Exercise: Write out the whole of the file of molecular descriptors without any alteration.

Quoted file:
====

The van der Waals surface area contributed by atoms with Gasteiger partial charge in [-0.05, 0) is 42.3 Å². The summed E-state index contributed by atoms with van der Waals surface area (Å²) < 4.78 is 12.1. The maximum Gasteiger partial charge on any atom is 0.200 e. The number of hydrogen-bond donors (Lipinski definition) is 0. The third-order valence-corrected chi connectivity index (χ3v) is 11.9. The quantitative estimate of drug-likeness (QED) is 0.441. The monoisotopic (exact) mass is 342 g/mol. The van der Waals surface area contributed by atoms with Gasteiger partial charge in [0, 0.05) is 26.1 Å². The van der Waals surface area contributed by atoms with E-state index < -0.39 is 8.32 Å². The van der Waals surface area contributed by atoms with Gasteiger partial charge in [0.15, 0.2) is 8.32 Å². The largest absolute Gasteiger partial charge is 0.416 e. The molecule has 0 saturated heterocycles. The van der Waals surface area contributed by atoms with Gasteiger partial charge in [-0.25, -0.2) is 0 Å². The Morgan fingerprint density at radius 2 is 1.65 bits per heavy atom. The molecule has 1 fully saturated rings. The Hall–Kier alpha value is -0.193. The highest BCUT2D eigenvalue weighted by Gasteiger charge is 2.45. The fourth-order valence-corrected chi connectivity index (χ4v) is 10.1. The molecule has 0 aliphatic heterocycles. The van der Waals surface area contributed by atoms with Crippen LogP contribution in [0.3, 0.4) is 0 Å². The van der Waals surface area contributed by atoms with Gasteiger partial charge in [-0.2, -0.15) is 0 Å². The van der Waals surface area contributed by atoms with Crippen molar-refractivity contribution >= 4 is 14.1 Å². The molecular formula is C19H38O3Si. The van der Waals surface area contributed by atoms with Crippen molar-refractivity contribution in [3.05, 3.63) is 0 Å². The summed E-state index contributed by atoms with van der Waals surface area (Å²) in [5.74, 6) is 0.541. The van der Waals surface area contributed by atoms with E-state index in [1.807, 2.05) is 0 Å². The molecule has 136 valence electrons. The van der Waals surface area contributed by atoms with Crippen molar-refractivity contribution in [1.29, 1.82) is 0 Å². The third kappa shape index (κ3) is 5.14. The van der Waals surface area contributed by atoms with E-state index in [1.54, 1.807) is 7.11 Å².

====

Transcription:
The van der Waals surface area contributed by atoms with Gasteiger partial charge in [-0.05, 0) is 42.3 Å². The summed E-state index contributed by atoms with van der Waals surface area (Å²) < 4.78 is 12.1. The maximum Gasteiger partial charge on any atom is 0.200 e. The number of hydrogen-bond donors (Lipinski definition) is 0. The third-order valence-corrected chi connectivity index (χ3v) is 11.9. The quantitative estimate of drug-likeness (QED) is 0.441. The monoisotopic (exact) mass is 342 g/mol. The van der Waals surface area contributed by atoms with Gasteiger partial charge in [0, 0.05) is 26.1 Å². The van der Waals surface area contributed by atoms with E-state index < -0.39 is 8.32 Å². The van der Waals surface area contributed by atoms with Gasteiger partial charge in [0.15, 0.2) is 8.32 Å². The largest absolute Gasteiger partial charge is 0.416 e. The molecule has 0 saturated heterocycles. The van der Waals surface area contributed by atoms with Gasteiger partial charge in [-0.25, -0.2) is 0 Å². The Morgan fingerprint density at radius 2 is 1.65 bits per heavy atom. The molecule has 1 fully saturated rings. The Hall–Kier alpha value is -0.193. The highest BCUT2D eigenvalue weighted by Gasteiger charge is 2.45. The fourth-order valence-corrected chi connectivity index (χ4v) is 10.1. The molecule has 0 aliphatic heterocycles. The van der Waals surface area contributed by atoms with Crippen LogP contribution in [0.3, 0.4) is 0 Å². The van der Waals surface area contributed by atoms with Gasteiger partial charge in [-0.2, -0.15) is 0 Å². The van der Waals surface area contributed by atoms with Crippen molar-refractivity contribution >= 4 is 14.1 Å². The molecular formula is C19H38O3Si. The van der Waals surface area contributed by atoms with Crippen molar-refractivity contribution in [3.05, 3.63) is 0 Å². The summed E-state index contributed by atoms with van der Waals surface area (Å²) in [5.74, 6) is 0.541. The van der Waals surface area contributed by atoms with E-state index in [1.807, 2.05) is 0 Å². The molecule has 136 valence electrons. The van der Waals surface area contributed by atoms with Crippen molar-refractivity contribution in [1.29, 1.82) is 0 Å². The third kappa shape index (κ3) is 5.14. The van der Waals surface area contributed by atoms with E-state index in [1.54, 1.807) is 7.11 Å².